King Crimson-Larks Tongues In Aspic (seemed clinical precise...way heavier than most hard rock from 73')

The Music Improvisation Company (ECM 1970, amazing display of unconventional skill and weirdness... had to move some boundaries to get this one to sink in at all)

Can- Tago Mago/Ege Bamyasi/Future Days (Big evolutionary step in psychedelic music)

Hendrix- Are You Experienced (The big bang for rock guitar)

Terje Rypdal- Whenever I Seem To Be Far Away (long slabs of electric bass, somber french horn and mellotron backdrops w/ superb narcotic electric guitar, came out long before new age and is way more real and powerful)

Nirvana- Nevermind (Thought the whole three chord garage band vein had been completely mined out... WRONG!)

Tipographica- Tipographica (If FZ's instrumental work opened the door... these guys found a couple of new rooms, amazing poop).

Massacre- Killing Time (A %$#+!!! warehouse of twisted scary mind frying bass/drum/guitar ideas.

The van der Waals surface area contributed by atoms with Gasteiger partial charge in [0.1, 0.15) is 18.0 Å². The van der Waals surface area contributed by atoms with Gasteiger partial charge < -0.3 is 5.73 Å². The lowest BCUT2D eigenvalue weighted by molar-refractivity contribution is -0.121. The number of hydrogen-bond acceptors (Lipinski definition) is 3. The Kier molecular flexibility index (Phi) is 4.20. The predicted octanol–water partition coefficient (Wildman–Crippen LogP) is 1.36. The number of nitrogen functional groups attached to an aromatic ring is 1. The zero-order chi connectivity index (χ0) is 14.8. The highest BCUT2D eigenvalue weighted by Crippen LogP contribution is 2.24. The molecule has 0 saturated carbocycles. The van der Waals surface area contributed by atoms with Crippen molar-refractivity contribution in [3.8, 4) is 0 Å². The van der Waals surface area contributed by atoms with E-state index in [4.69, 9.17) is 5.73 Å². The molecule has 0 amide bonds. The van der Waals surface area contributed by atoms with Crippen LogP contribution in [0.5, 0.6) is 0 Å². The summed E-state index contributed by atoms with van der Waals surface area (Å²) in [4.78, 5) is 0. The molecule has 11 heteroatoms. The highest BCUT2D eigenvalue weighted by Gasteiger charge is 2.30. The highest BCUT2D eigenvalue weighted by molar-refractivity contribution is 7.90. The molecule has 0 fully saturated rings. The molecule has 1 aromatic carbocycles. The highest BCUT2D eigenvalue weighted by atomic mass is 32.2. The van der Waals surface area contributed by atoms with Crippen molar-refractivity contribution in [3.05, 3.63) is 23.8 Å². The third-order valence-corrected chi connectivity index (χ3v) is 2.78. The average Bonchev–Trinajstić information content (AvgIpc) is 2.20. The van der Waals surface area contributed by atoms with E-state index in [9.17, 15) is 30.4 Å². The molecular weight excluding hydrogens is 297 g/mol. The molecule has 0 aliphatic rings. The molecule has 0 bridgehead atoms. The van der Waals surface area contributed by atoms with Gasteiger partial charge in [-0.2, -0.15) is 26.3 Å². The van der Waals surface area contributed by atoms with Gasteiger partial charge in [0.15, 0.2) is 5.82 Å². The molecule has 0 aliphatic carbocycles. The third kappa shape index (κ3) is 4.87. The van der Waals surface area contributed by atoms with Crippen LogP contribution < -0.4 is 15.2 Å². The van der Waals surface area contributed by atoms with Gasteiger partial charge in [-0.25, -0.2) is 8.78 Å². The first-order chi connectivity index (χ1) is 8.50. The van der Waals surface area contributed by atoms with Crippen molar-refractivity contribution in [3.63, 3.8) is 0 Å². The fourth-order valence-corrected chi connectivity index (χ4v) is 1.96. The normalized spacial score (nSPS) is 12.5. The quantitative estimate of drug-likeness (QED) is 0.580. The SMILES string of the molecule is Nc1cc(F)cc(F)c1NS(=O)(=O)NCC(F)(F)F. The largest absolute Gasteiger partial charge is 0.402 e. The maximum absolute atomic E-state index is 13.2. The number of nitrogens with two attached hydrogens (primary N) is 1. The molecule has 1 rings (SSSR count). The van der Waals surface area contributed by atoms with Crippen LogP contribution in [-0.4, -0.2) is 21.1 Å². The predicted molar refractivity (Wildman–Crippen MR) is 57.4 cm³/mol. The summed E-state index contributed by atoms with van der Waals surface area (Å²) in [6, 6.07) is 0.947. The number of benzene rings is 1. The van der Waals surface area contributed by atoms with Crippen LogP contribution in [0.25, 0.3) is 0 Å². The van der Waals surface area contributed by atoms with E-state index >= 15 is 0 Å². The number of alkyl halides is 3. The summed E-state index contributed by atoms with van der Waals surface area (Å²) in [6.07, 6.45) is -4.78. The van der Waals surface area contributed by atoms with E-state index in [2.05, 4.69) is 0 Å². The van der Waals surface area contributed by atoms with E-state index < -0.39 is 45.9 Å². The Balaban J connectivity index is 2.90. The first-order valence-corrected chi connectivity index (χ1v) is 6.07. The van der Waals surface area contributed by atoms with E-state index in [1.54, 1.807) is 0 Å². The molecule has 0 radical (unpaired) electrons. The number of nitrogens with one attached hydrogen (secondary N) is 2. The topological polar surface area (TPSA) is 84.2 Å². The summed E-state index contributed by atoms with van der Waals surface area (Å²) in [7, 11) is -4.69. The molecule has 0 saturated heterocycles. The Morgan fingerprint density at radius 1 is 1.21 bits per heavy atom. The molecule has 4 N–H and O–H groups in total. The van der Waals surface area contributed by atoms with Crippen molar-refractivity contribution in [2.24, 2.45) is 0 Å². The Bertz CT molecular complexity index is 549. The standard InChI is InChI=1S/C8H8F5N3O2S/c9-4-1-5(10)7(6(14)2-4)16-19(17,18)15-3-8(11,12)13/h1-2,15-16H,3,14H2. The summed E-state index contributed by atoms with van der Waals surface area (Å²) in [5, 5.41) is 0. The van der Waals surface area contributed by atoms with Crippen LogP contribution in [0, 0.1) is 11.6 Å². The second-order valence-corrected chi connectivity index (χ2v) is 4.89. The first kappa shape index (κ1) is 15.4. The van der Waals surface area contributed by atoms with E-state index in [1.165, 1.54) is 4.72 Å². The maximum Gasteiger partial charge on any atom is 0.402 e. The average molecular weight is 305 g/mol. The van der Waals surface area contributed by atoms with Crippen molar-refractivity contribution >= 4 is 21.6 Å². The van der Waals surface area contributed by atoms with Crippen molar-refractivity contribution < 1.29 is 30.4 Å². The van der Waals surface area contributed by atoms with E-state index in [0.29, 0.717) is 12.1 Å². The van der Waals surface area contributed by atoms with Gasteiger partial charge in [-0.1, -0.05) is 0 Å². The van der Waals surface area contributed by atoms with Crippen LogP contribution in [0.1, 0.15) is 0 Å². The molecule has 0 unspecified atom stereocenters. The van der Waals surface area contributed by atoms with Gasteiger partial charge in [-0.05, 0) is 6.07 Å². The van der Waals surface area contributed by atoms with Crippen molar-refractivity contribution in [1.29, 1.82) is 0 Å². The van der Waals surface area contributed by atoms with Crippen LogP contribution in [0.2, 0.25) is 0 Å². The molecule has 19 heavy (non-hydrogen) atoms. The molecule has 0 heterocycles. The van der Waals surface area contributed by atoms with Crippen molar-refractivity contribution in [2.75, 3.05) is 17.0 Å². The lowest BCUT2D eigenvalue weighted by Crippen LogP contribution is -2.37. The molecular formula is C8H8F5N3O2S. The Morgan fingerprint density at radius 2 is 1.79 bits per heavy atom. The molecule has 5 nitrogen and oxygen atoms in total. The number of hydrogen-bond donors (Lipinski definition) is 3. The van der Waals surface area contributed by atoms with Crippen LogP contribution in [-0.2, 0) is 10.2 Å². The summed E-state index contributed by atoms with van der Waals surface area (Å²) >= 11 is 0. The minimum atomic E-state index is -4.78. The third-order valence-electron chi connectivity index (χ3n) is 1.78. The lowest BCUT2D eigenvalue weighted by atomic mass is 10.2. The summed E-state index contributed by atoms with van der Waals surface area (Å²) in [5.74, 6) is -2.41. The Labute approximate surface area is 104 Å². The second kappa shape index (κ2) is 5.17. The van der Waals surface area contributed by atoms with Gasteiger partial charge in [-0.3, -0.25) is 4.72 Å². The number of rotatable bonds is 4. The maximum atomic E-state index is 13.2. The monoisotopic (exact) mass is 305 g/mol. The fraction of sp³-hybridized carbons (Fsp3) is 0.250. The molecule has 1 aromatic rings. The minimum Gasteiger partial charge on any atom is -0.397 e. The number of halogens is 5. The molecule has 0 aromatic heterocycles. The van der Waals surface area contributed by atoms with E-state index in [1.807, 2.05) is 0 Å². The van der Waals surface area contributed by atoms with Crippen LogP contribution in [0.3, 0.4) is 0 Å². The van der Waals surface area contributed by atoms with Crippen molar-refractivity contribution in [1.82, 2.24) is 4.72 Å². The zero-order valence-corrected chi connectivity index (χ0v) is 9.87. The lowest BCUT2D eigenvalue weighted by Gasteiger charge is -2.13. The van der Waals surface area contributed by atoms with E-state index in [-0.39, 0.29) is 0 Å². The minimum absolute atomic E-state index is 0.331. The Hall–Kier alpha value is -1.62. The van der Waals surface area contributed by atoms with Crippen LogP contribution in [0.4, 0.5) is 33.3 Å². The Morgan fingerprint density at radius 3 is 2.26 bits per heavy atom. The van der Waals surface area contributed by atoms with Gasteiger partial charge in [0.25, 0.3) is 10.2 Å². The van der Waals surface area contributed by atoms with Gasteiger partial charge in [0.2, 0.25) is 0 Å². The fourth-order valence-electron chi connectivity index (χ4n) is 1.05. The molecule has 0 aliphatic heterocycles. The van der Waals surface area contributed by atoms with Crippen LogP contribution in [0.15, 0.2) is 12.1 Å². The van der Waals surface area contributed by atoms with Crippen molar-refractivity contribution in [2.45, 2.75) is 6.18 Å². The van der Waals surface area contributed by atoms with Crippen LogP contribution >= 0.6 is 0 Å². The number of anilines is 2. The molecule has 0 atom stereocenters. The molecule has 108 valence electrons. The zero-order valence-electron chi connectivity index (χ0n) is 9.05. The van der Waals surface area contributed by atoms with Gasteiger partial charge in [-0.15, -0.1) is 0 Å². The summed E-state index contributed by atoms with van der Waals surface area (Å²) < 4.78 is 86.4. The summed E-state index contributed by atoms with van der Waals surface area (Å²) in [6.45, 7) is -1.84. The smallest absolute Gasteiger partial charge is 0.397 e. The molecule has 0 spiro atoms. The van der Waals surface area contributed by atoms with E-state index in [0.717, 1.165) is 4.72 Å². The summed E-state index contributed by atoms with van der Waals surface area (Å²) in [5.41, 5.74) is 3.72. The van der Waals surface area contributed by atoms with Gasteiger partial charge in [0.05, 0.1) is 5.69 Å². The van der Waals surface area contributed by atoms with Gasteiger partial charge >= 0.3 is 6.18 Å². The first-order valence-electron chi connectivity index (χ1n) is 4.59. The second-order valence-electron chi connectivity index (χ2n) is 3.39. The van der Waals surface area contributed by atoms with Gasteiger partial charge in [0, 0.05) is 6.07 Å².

Trettioariga Kriget (first record has cool structures, percussively way ahead of most rock stuff in 73'. Got it 'cause a catalog descibed it as astoundingly complex guitar dominated rock (it is), but it's not wankery or shred. Alot of the passages will stick in the head after a few listens. It pre-dates and dwarfs most metal stuff that fills the racks.
Moody Blues/ On the Threshold of a Dream
In the Court of the Crimson King/ King Crimson
Love/ Forever
Free/ Fire and Water
Howlin Wolf/ The London Sessions
Led Zeppelin/ I,II,III
The Beatles/ Srgt. Pepper and Magical Mystery Tour
Chicago/ I and II
The Band/ The Brown Album
Tom Waits/ Swordfishtrombone
Miles Davis/ Pangea and Agartha
The Rolling Stones/ Beggars Banquet

These are just a handfull of recordings that changed my attitude on music for whatever reason. Some are introductions to an artist(Swordfishtrombone) and after hearing it I went out and bought other recordings of them and then looked for similar artists with similar styles.Some because the artist was treading in new and unknown territories and some because well in the case of Chicago horns can rock too and their first and second albums proved that.
John Coltrane "A Love Supreme"
Frank Zappa "Waka Jawaka", "Grand Wazoo", and "The Yellow Shark"
Captain Beefheart "troutmask replica"
Arvo Part "Tabala Rasa"
Gavin Bryars "Jesus Blood..." "the Gambler"